First, there was the protracted search for a manager to replace Terry Francona. The slow moving Bostonfront office lost out on one top choice, Dale Sveum because they did not move quickly enough. Then when the possibility that Boston would hire Bobby Valentine arose, the popular narrative was that CEO Larry Lucchino was forcing his choiceon his new GM. Cherington denied this, but it difficult to see why the organization would pick Valentine in light of the other more conservative candidates, all who seemed to have a stronger connection to the statically oriented approach that had ruled under Epstein.
In fact, I wrote this in reaction to the news of Valentine’s hiring: “In a town where extreme scrutiny is norm, hiring Valentine seems like a wild gamble, full of almost unlimited risk and very marginal reward.” On a day where Valentine has caused the team trouble in the media and undermined a great starting pitching performance from Daniel Bard by overextending the newly minted starter, that statement seems prophetic.
There was also the comment owner John Henry made about opposing the signing of Carl Crawford. There is nothing wrong with any member of the team’s front office or upper management opposing the acquisition of a player, but once the player is signed it can’t possibly do any good to talk about those internal discussions in the media. Given that Crawford’s first season was a disaster, the comments came off as an “I told you so” to the rest of the organization.
Throughout Spring Training, there was speculation that Cherington and Valentine were at odds on a vast number of roster issues. Valentine blasted the rumors as lazy journalism and Cherington denied the reports as well. In the end, everyone seemed to be on the same page and it was easy to write such talk off.
None of these issues are enough to worry Red Sox fans by themselves, but there is a pattern developing that is something fans should worry about. Ben Cherington is not doing a good job controlling his owners or his manager and careless talk and rumors of discord have become shockingly routine. No GM can completely control their owners and manager. The owners are in charge and they can do and say what they want, but a GM can impress on them the importance of presenting a unified message and make it easy for them to do so. The manager has to speak to the media a great deal and a GM can’t feed him lines constantly. However, the manager can be made to understand there are consequences to going off message and he only makes it easier for the team to replace him when he stirs up controversies.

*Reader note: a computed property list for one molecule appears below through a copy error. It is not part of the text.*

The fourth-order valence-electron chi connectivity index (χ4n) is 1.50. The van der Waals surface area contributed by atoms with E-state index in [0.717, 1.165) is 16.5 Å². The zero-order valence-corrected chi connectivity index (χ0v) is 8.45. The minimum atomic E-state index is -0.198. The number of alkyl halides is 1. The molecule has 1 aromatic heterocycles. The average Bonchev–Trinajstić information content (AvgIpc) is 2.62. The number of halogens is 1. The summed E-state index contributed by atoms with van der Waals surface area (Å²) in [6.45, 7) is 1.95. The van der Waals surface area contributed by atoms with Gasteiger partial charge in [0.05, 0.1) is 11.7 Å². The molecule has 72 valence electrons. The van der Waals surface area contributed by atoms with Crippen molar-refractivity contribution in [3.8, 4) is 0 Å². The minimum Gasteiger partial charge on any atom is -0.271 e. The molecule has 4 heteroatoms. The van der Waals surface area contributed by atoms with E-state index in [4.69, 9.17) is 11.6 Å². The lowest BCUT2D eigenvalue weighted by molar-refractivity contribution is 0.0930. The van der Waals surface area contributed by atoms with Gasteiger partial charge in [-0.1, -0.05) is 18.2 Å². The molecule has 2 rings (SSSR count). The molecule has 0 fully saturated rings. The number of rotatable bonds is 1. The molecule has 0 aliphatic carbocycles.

Under Theo Epstein, the Red Sox became an organization that got the PR and media relations side of baseball right. Thus far, Cherington and Co. have been terrible at it. I think Cherington has done a good job on the baseball operations side, but running a team goes beyond just finding players. Whether or not stories like Lucchino forcing Valentine on him or he and his manger fighting over player assignments are true, the fact that such stories continue to come out is a problem in and of itself. Bobby Valentine is a mistake, in my opinion, for baseball reasons and for PR reasons. Ditching him could help the situation but it won’t fix it completely. Regardless though, the issue that could have the biggest long term impact is not with the manager but with the GM. If Ben Cherington cannot exercise better control over what comes out of his team’s offices, the Red Sox are going continue to deal with unnecessary distractions and the image of the franchise will ultimately suffer